The British countryside is all violins and pianos and I have my proof; just look out there. The train from Plymouth to Paddington is quiet but then I have two more trains—those completely unfamiliar to me—before reaching my top secret, undisclosed location. For now we’re zipping along the hedgerows as we speed out of the city centre and the place I called home for 25 years.
I’m transfixed to the window; out there is a bumpy landscape that rolls and twists out of view.
For some reason I can’t listen to anything upbeat on the way though and it’s here that I realize that the landscape requires a certain kind of music. It’s almost like this landscape doesn’t take kindly to bass guitar or drums at all. Instead, it requires quiet, prolonged strings all the way. Even behind glass this country looks like it’s been stretched out across an old wooden frame—a violin of leafless, twisted branches, a Steinway of dilapidated barns, a flute of clueless sheep, a Yamaha of starlings, a Roland Kiyola KF-10 KW of crows. It’s all a choir of strings and soft piano keys and distant chords played slowly.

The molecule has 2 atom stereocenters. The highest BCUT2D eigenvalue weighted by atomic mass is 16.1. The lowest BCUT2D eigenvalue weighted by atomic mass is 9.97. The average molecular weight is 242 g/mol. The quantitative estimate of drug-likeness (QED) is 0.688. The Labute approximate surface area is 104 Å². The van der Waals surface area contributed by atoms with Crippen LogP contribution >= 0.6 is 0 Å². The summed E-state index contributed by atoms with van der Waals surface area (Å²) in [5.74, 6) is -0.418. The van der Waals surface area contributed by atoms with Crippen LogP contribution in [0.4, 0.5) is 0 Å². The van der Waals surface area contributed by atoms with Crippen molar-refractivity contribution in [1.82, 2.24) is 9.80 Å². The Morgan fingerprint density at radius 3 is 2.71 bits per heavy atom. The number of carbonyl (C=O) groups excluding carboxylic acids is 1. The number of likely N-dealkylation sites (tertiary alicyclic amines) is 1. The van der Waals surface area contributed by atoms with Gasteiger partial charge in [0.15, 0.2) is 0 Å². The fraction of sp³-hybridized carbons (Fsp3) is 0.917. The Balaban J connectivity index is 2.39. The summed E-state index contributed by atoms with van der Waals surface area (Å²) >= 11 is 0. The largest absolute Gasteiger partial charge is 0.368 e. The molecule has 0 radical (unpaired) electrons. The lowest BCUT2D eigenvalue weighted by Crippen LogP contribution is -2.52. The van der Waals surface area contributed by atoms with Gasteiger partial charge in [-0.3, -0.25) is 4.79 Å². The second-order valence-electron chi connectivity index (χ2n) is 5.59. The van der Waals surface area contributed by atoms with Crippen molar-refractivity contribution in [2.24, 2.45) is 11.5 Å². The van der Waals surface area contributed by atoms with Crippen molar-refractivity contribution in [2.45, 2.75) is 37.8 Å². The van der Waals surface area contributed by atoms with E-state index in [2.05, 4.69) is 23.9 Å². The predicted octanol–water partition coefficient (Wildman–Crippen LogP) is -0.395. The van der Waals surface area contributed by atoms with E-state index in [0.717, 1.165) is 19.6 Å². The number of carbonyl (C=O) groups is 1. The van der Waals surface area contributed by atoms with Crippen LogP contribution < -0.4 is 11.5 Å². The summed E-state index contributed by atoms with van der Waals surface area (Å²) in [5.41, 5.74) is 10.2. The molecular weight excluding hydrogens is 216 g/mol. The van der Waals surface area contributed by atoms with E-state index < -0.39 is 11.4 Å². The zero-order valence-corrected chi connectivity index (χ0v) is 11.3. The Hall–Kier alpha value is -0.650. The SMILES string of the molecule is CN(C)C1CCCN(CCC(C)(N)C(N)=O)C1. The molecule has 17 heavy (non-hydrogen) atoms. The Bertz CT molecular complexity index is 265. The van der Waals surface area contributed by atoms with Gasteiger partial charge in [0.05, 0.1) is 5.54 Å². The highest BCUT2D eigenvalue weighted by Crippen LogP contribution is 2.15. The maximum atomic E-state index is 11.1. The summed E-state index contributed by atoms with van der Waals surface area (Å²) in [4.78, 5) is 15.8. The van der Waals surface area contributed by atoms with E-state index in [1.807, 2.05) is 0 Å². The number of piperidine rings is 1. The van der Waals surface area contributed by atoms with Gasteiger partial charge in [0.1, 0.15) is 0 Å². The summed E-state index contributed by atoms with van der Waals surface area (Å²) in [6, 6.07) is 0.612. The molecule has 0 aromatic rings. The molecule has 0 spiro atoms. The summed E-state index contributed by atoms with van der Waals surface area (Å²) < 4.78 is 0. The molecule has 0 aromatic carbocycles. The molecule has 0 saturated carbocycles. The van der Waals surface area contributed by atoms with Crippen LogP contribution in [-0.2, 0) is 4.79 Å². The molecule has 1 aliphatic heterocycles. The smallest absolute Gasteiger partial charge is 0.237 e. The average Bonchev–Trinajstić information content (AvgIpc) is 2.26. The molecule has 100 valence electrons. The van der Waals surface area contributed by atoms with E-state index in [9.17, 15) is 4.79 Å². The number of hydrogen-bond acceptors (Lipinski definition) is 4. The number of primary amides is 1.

I see this place with foreign eyes now. After three years of not stepping foot on home soil, some things have become clearer—more focused, obvious now—and other things have become harder to see. For example, returning to Plymouth I felt like I could breathe for the first time in days, as I forgot how London feels stodgy, the air thick with exhaust fumes. I forgot the biting cold air and I forgot the wealth of accents and slang and twists of the tongue.
“Go on, lad. Take one!” I hear someone say on the seat behind me and I think to myself, ah yes this is the sound I left behind.